Chandler Unified board ponders limit on cash reserve withdrawals - SanTan Sun News SanTan Sun News

Chandler Unified board ponders limit on cash reserve withdrawals

February 1st, 2023 SanTan Sun News
Chandler Unified board ponders limit on cash reserve withdrawals

By Ken Sain
Managing Editor

Chandler Unified School District Superintendent Frank Narducci said it took decades to build up a cash reserve of $60 million and the district wants to make sure it won’t disappear quickly.

For the first time, the district is putting limits on how much of its cash reserve officials can dip into in any one year. District officials asked the Governing Board to approve a proclamation limiting the amount they could withdraw in one year to 10%.

Not good enough, one of the two new members said.

“Why is this not a policy?” Kurt Rohrs asked in his first full meeting sitting behind the dais since winning his seat in November’s election. “A resolution really doesn’t have much weight. It’s really just a guideline.”

The timing for placing a limit on the cash reserve fund comes as state lawmakers still have not passed an override to the Aggregate Expenditure Limit – a constitutional amendment passed in the early 1980s that places a limit on how much districts can spend in year based on a formula.

If the override is not passed by March 1, CUSD will have to trim $17 million from its planned spending for the final quarter of the current school year, beginning April 1.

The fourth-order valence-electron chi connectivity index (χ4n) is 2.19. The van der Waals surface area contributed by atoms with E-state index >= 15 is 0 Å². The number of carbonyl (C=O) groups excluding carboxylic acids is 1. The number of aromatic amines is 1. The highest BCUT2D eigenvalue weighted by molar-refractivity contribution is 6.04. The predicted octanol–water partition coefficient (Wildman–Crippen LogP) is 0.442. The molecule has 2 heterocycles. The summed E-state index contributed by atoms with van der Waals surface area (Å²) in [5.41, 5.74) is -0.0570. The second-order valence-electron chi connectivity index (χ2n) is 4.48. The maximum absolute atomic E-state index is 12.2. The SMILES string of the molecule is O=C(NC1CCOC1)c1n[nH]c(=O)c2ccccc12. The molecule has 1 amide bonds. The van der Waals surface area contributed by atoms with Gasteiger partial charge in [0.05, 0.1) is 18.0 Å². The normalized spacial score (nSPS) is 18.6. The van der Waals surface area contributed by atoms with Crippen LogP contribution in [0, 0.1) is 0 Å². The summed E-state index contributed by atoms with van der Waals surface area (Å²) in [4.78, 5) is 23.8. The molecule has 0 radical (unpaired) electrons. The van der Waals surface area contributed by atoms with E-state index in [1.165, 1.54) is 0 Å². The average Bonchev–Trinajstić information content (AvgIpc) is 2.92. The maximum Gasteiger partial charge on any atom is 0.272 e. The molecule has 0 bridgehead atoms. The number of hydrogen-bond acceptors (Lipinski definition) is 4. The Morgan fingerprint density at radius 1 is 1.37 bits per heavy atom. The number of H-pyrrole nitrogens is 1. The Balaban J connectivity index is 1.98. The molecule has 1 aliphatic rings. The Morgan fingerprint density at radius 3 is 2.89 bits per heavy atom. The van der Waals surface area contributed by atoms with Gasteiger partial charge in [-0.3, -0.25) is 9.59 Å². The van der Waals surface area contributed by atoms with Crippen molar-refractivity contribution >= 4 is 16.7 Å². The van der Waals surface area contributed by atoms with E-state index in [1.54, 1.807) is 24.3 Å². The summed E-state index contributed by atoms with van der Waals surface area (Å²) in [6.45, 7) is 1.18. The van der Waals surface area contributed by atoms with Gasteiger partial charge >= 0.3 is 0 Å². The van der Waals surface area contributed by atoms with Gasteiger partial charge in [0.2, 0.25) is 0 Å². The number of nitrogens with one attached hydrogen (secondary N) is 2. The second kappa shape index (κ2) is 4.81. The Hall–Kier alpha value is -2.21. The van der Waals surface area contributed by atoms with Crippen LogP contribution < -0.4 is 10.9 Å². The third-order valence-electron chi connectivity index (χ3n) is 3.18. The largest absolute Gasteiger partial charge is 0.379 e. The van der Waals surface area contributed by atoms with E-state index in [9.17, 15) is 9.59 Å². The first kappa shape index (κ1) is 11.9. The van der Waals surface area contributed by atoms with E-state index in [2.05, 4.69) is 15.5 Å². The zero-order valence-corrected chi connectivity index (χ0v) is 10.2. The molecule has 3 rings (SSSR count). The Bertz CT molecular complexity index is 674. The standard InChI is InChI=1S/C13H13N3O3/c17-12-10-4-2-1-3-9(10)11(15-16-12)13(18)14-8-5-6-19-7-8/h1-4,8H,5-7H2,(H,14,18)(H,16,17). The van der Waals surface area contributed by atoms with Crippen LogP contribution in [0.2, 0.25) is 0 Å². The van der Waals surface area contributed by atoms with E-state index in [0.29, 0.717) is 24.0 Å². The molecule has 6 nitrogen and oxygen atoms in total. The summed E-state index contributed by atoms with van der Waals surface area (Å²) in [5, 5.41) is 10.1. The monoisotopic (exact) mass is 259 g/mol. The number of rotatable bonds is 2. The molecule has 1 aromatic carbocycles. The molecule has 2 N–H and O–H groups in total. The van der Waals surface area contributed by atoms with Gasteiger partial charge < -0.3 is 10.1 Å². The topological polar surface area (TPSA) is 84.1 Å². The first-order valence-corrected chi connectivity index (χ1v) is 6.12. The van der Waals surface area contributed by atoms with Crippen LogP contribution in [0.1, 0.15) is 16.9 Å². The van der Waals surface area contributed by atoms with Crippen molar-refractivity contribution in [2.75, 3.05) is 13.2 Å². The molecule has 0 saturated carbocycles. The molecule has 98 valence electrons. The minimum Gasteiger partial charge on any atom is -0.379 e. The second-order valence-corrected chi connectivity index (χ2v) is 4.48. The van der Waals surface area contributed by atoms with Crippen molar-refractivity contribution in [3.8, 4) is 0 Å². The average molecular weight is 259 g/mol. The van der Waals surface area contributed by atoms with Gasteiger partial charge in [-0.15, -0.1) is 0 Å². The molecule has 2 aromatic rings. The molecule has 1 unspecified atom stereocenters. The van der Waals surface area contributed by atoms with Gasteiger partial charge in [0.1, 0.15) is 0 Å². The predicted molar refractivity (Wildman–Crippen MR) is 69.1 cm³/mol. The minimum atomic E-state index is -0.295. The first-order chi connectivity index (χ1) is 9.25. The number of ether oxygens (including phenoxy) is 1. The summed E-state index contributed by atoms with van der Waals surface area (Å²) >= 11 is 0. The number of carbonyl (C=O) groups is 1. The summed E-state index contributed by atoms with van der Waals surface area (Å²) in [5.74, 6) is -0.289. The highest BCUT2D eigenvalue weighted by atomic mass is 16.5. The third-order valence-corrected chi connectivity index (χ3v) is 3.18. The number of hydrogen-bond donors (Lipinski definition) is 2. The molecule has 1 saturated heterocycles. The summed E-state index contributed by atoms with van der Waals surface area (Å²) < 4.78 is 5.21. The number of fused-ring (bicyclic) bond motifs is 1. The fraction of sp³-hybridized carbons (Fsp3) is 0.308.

The money is there, it has already been approved by the state Legislature. But without waiving the spending cap or eliminating it altogether, the district won’t be able to spend it.

Lana Berry, chief financial officer for CUSD, said the district could use some of the cash reserve funds to lessen the cutbacks if the spending cap is not waived, but it would require shuffling expenses around so that they can be covered by the cash account.

Berry said the district has three separate reserve funds: The cash account, another for maintenance and operations and the third for capital improvement.

Because most of the cuts would have to come from maintenance and operations, district officials would have to find ways to justify moving some of those costs to cash to use that reserve fund.

Berry said the uncertainty over the Aggregate Expenditure Limit had nothing to do with the timing of this request to the board.

“When COVID happened, we spent about $18 million of our reserves before we ever started to get reimbursed, or know that there were additional federal dollars coming in,” Berry said.

That amount would easily exceed the 10% limit. However, the federal government ended up sending millions to schools to cover their increased costs because of the pandemic.

The 10% limit would not be a hard cap. The governing board would always have the flexibility of voting to exceed it if the situation called for it, Berry said.

Rohrs convinced the other board members to pursue making the limit a district policy.

With that assurance, he voted with the four other board members to approve the resolution. Narducci said he will get to work on writing a policy, but since this is a new concept that has not been used in CUSD or anywhere else that he is aware of, district officials need to do their research.